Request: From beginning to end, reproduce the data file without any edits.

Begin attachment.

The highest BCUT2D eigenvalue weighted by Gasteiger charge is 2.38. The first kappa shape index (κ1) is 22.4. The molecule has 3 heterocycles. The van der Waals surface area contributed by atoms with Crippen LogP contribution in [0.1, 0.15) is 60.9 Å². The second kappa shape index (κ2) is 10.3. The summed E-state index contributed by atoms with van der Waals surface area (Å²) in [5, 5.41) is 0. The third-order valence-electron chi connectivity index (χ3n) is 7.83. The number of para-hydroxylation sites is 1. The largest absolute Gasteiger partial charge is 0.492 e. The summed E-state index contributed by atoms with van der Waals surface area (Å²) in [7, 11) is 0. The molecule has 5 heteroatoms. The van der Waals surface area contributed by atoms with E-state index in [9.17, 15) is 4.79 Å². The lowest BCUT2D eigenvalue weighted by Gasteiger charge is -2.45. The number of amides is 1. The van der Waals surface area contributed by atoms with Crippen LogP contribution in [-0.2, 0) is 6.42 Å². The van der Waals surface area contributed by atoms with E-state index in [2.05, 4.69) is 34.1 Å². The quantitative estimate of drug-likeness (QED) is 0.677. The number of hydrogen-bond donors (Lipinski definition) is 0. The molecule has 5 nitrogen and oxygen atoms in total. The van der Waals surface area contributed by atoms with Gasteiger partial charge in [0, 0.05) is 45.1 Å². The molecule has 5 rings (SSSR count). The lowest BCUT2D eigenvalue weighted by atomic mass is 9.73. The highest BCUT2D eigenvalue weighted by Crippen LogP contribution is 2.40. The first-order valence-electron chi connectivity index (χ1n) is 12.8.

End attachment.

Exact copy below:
The highest BCUT2D eigenvalue weighted by Gasteiger charge is 2.38. The first kappa shape index (κ1) is 22.4. The molecule has 3 heterocycles. The van der Waals surface area contributed by atoms with Crippen LogP contribution in [0.1, 0.15) is 60.9 Å². The second kappa shape index (κ2) is 10.3. The summed E-state index contributed by atoms with van der Waals surface area (Å²) in [5, 5.41) is 0. The third-order valence-electron chi connectivity index (χ3n) is 7.83. The number of para-hydroxylation sites is 1. The largest absolute Gasteiger partial charge is 0.492 e. The summed E-state index contributed by atoms with van der Waals surface area (Å²) in [7, 11) is 0. The molecule has 5 heteroatoms. The van der Waals surface area contributed by atoms with E-state index in [9.17, 15) is 4.79 Å². The lowest BCUT2D eigenvalue weighted by Gasteiger charge is -2.45. The number of amides is 1. The van der Waals surface area contributed by atoms with Crippen LogP contribution in [-0.2, 0) is 6.42 Å². The van der Waals surface area contributed by atoms with E-state index in [2.05, 4.69) is 34.1 Å². The quantitative estimate of drug-likeness (QED) is 0.677. The number of hydrogen-bond donors (Lipinski definition) is 0. The molecule has 5 nitrogen and oxygen atoms in total. The van der Waals surface area contributed by atoms with Gasteiger partial charge in [0, 0.05) is 45.1 Å². The molecule has 5 rings (SSSR count). The lowest BCUT2D eigenvalue weighted by atomic mass is 9.73. The highest BCUT2D eigenvalue weighted by Crippen LogP contribution is 2.40. The first-order valence-electron chi connectivity index (χ1n) is 12.8.